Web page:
“In response to the Russian embargo a couple of years ago, the staff had to individually go out to people they thought might have significant holdings in Russia and wanted to get more information from them so they could report to Treasury and figure out how potential sanctions were going to affect funds,” she says. “With the kind of reporting that is going to come with this modernization proposal, they would already have much of that data and not have to have done so much manual inquiry.”

“Funds understand why the SEC wants this data,” she adds. “But it is a huge amount of information they are going to have to be providing every month and it is going to be a challenge to get it all set up.”

Board oversight is stressed in the new rule, especially in keeping strategies clear of the 15 percent ceiling on illiquid assets.

“It is important for the board to really listen to how the adviser views the liquidity for each fund within the complex,” says Brenden Carroll, an associate in the Dechert’s financial services group. “There are many boards that already do this now, and this mandates what they are already doing to some extent. Some of it will be more formal and better documented, but many boards already ask about whether a strategy is appropriate for an open-end fund and whether there is potential danger for any liquidity mismatches. The first step is to really understand how the adviser plans to administer this program and what they see as potentially affecting any given fund.”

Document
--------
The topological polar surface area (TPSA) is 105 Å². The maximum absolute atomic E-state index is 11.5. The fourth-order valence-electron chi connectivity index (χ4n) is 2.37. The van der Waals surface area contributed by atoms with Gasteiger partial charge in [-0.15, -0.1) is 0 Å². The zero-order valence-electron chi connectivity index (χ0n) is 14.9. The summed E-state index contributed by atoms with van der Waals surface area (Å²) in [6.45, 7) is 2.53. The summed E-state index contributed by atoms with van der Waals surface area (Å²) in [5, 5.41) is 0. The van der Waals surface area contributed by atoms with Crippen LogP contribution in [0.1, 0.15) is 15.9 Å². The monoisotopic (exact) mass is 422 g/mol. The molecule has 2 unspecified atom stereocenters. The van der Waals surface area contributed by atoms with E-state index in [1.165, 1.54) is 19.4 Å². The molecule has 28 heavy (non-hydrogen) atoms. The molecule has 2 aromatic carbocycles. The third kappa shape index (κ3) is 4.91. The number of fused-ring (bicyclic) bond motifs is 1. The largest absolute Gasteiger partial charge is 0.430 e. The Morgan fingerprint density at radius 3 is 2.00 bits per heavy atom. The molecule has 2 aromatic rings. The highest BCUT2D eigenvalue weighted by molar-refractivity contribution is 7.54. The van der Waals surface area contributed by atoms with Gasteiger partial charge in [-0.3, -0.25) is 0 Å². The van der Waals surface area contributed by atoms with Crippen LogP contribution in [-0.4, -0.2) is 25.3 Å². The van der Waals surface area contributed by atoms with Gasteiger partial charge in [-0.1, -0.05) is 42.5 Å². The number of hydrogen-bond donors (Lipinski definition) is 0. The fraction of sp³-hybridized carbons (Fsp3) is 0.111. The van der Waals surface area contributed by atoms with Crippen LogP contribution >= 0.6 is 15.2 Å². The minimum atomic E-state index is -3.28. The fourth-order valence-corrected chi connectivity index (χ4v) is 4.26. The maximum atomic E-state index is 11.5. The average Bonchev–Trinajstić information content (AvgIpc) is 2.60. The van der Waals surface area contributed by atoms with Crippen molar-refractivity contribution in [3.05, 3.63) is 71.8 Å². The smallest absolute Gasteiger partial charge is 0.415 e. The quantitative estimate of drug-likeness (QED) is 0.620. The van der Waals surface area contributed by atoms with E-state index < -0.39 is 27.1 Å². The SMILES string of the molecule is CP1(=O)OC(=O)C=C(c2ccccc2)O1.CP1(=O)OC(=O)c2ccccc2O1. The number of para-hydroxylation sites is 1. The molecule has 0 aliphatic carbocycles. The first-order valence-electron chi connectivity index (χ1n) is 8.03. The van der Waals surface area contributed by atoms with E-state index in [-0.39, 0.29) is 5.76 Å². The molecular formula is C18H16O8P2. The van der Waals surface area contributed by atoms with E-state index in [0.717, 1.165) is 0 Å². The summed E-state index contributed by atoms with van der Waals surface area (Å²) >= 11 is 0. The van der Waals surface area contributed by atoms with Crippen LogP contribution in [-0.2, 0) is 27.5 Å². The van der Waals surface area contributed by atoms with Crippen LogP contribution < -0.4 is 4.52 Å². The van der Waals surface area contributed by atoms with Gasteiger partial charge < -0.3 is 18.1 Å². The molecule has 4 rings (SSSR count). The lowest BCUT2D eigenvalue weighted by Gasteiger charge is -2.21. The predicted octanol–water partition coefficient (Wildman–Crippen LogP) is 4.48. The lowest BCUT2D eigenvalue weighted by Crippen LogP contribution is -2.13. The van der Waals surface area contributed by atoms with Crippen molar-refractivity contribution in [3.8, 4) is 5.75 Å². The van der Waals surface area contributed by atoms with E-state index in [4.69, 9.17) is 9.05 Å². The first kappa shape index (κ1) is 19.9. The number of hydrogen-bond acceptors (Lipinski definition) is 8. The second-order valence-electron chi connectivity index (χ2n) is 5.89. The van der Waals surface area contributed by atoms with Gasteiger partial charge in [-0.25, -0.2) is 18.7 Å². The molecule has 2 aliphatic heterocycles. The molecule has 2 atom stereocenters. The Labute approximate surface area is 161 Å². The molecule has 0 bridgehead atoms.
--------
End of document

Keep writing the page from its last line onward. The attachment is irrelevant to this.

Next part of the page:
The SEC took this step, he says, to bring some of the less robust programs up to where other programs already are.

One area where the SEC took no action is with a proposal to allow funds to distribute shareholder materials electronically, rather than traditional, expensive mailings that many suspect most investors all but ignore. Among those who lobbied against the rule: paper and envelope companies.

A split board, at best, means the proposal will be resubmitted on another day. “Fund complexes would be thrilled to have that on the agenda, because it could potentially offset some of the costs that are going to be inherent in all of the reporting information,” Johnson says.